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UM Church looks to court for guidance on homosexuality issue

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    CALLED OUT INFORMATION SERVICE From United Methodist News Service ... Sept. 27, 2001 Church looks to court for guidance on homosexuality issue News media
    Message 1 of 1 , Sep 28, 2001
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      CALLED OUT INFORMATION SERVICE
      From United Methodist News Service

      ---------

      Sept. 27, 2001
      Church looks to court for guidance on homosexuality issue
      News media contact: Tim Tanton� (615)742-5470� Nashville, Tenn. {426}

      A UMNS Report

      By Tim Tanton*

      When the United Methodist Church's supreme court meets in October,
      the docket item likely to draw greatest public interest will be a
      matter brought by the Pacific Northwest Annual Conference regarding
      rules about gay clergy.

      The United Methodist Church forbids the ordination or appointment of
      self-avowed practicing homosexuals. In the Pacific Northwest
      Conference, however, three clergy members have publicly affirmed that
      they are practicing homosexuals. They don't believe their sexual
      orientation should disqualify them from leading local congregations.
      The annual conference and its leader, Bishop Elias Galvan, are
      awaiting a Judicial Council ruling on two passages of church law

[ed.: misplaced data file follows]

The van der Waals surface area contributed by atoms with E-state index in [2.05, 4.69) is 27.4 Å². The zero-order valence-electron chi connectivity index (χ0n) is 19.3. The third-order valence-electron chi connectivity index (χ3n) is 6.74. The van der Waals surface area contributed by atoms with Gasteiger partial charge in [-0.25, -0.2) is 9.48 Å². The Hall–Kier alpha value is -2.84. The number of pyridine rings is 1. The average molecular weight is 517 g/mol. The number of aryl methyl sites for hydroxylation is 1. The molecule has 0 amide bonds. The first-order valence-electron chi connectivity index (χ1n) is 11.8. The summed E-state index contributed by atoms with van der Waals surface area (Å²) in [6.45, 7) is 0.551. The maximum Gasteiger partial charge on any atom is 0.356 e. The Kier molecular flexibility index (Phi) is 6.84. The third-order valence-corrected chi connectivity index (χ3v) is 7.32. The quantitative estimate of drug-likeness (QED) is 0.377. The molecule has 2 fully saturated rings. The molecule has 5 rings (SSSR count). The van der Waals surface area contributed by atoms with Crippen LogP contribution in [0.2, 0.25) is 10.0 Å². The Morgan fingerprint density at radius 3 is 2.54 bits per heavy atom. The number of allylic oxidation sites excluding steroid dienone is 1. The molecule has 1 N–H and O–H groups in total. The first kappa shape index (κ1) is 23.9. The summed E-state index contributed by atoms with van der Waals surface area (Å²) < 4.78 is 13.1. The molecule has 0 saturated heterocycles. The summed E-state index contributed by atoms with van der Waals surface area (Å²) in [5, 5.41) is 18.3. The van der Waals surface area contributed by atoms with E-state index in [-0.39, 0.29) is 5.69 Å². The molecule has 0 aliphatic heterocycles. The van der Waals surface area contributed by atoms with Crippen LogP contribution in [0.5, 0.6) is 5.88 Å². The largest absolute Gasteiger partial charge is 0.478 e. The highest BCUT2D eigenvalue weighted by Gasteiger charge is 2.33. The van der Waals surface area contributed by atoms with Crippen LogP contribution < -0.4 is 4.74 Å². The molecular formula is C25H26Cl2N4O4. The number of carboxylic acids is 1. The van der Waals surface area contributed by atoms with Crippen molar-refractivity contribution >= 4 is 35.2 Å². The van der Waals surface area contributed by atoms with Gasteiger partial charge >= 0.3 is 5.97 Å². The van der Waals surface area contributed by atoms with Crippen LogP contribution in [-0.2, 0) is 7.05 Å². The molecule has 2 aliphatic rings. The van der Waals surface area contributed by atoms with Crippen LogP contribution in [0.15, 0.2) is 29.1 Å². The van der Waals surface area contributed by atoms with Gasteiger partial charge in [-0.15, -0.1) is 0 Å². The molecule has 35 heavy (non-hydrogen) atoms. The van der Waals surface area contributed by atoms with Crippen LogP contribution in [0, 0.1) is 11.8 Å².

related to the issue.

      As the court date approaches, Pacific Northwest members on both sides
      of the homosexuality issue have been meeting, praying and trying to
      understand the will of the God whom they share. The council meets
      Oct. 24-27 in Nashville, Tenn.

      "People are waiting for Judicial Council to act and bring some
      clarity to the situation," Galvan said in a telephone interview.

      Thirteen briefs related to the matter have been submitted so far to
      the Judicial Council, according to Sally Curtis AsKew, a council
      member from Bogart, Ga., and secretary for the court. That's the
      largest number of briefs received on one issue in her 14 years with
      the court � except for the 1998 special session, which dealt with
      another church law regarding homosexuals.

      Despite differences of opinion in the Pacific Northwest Conference,
      Galvan perceives that people on both sides of the issue remain
      willing to work together. "There are many other issues, obviously,
      that are important to all of us, and (on) those issues we can work
      together."

      However, lines are being drawn. Advocates for the full inclusion of
      homosexuals in ministry met in Tacoma, Wash., and formed a churchwide
      alliance to work for changing the denomination's rules. The
      evangelicals, historically a quiet minority in the Pacific Northwest,
      met Sept. 6 in Yakima, Wash., and formed their own coalition in